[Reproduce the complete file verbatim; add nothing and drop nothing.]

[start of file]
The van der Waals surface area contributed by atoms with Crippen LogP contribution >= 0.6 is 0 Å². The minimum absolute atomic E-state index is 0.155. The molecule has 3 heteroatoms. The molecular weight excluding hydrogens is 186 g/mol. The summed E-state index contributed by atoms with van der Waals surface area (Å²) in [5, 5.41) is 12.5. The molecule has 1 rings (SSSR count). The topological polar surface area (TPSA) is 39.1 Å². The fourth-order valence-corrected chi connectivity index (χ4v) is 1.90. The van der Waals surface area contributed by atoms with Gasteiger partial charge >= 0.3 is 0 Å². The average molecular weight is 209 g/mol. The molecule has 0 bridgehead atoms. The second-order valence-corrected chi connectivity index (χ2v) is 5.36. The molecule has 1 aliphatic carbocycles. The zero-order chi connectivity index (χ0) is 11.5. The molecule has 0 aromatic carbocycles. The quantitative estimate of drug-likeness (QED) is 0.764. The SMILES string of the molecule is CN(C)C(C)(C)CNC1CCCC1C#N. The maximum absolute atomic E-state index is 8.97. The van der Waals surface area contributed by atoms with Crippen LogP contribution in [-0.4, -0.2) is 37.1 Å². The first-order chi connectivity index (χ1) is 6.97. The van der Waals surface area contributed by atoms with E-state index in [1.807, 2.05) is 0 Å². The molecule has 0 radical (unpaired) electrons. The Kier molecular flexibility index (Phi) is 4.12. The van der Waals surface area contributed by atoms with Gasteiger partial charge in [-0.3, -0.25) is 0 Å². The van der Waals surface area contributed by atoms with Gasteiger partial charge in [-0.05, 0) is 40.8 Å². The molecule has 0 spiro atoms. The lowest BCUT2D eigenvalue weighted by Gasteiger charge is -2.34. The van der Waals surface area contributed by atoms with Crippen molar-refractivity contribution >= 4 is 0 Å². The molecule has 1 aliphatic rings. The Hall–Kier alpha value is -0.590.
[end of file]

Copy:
The van der Waals surface area contributed by atoms with Crippen LogP contribution >= 0.6 is 0 Å². The minimum absolute atomic E-state index is 0.155. The molecule has 3 heteroatoms. The molecular weight excluding hydrogens is 186 g/mol. The summed E-state index contributed by atoms with van der Waals surface area (Å²) in [5, 5.41) is 12.5. The molecule has 1 rings (SSSR count). The topological polar surface area (TPSA) is 39.1 Å². The fourth-order valence-corrected chi connectivity index (χ4v) is 1.90. The van der Waals surface area contributed by atoms with Gasteiger partial charge >= 0.3 is 0 Å². The average molecular weight is 209 g/mol. The molecule has 0 bridgehead atoms. The second-order valence-corrected chi connectivity index (χ2v) is 5.36. The molecule has 1 aliphatic carbocycles. The zero-order chi connectivity index (χ0) is 11.5. The molecule has 0 aromatic carbocycles. The quantitative estimate of drug-likeness (QED) is 0.764. The SMILES string of the molecule is CN(C)C(C)(C)CNC1CCCC1C#N. The maximum absolute atomic E-state index is 8.97. The van der Waals surface area contributed by atoms with Crippen LogP contribution in [-0.4, -0.2) is 37.1 Å². The first-order chi connectivity index (χ1) is 6.97. The van der Waals surface area contributed by atoms with E-state index in [1.807, 2.05) is 0 Å². The molecule has 0 radical (unpaired) electrons. The Kier molecular flexibility index (Phi) is 4.12. The van der Waals surface area contributed by atoms with Gasteiger partial charge in [-0.3, -0.25) is 0 Å². The van der Waals surface area contributed by atoms with Gasteiger partial charge in [-0.05, 0) is 40.8 Å². The molecule has 0 spiro atoms. The lowest BCUT2D eigenvalue weighted by Gasteiger charge is -2.34. The van der Waals surface area contributed by atoms with Crippen molar-refractivity contribution >= 4 is 0 Å². The molecule has 1 aliphatic rings. The Hall–Kier alpha value is -0.590.